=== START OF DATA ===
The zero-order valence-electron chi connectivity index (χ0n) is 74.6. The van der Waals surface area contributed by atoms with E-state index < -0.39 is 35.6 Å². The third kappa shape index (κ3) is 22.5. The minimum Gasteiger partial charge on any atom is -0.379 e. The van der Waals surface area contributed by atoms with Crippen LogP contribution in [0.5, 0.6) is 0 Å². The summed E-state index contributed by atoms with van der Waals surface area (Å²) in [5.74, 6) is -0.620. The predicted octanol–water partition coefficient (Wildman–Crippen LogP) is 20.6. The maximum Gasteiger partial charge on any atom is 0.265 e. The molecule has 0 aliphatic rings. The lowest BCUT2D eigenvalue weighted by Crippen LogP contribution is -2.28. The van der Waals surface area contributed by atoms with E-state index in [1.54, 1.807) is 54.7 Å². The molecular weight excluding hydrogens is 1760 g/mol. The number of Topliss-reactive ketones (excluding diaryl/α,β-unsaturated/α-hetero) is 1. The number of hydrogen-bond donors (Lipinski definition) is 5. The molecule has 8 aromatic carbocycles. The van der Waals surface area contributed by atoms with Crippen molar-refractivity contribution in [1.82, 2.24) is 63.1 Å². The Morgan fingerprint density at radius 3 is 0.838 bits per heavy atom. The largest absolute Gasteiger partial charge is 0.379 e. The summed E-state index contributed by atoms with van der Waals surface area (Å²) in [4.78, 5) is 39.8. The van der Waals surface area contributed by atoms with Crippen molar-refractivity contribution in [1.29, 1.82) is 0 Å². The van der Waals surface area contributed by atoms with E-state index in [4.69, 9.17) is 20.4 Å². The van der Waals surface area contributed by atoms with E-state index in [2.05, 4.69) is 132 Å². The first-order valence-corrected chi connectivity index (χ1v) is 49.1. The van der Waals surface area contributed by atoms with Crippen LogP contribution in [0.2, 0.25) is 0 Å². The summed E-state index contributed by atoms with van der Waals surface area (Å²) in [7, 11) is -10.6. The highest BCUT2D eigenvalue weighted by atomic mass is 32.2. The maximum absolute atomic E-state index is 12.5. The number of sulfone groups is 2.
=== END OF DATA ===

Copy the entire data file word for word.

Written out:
The zero-order valence-electron chi connectivity index (χ0n) is 74.6. The van der Waals surface area contributed by atoms with E-state index < -0.39 is 35.6 Å². The third kappa shape index (κ3) is 22.5. The minimum Gasteiger partial charge on any atom is -0.379 e. The van der Waals surface area contributed by atoms with Crippen LogP contribution in [0.5, 0.6) is 0 Å². The summed E-state index contributed by atoms with van der Waals surface area (Å²) in [5.74, 6) is -0.620. The predicted octanol–water partition coefficient (Wildman–Crippen LogP) is 20.6. The maximum Gasteiger partial charge on any atom is 0.265 e. The molecule has 0 aliphatic rings. The lowest BCUT2D eigenvalue weighted by Crippen LogP contribution is -2.28. The van der Waals surface area contributed by atoms with E-state index in [1.54, 1.807) is 54.7 Å². The molecular weight excluding hydrogens is 1760 g/mol. The number of Topliss-reactive ketones (excluding diaryl/α,β-unsaturated/α-hetero) is 1. The number of hydrogen-bond donors (Lipinski definition) is 5. The molecule has 8 aromatic carbocycles. The van der Waals surface area contributed by atoms with Crippen molar-refractivity contribution in [1.82, 2.24) is 63.1 Å². The Morgan fingerprint density at radius 3 is 0.838 bits per heavy atom. The largest absolute Gasteiger partial charge is 0.379 e. The summed E-state index contributed by atoms with van der Waals surface area (Å²) in [4.78, 5) is 39.8. The van der Waals surface area contributed by atoms with Crippen molar-refractivity contribution in [1.29, 1.82) is 0 Å². The van der Waals surface area contributed by atoms with E-state index in [4.69, 9.17) is 20.4 Å². The van der Waals surface area contributed by atoms with E-state index in [2.05, 4.69) is 132 Å². The first-order valence-corrected chi connectivity index (χ1v) is 49.1. The van der Waals surface area contributed by atoms with Crippen LogP contribution in [0.2, 0.25) is 0 Å². The summed E-state index contributed by atoms with van der Waals surface area (Å²) in [7, 11) is -10.6. The highest BCUT2D eigenvalue weighted by atomic mass is 32.2. The maximum absolute atomic E-state index is 12.5. The number of sulfone groups is 2.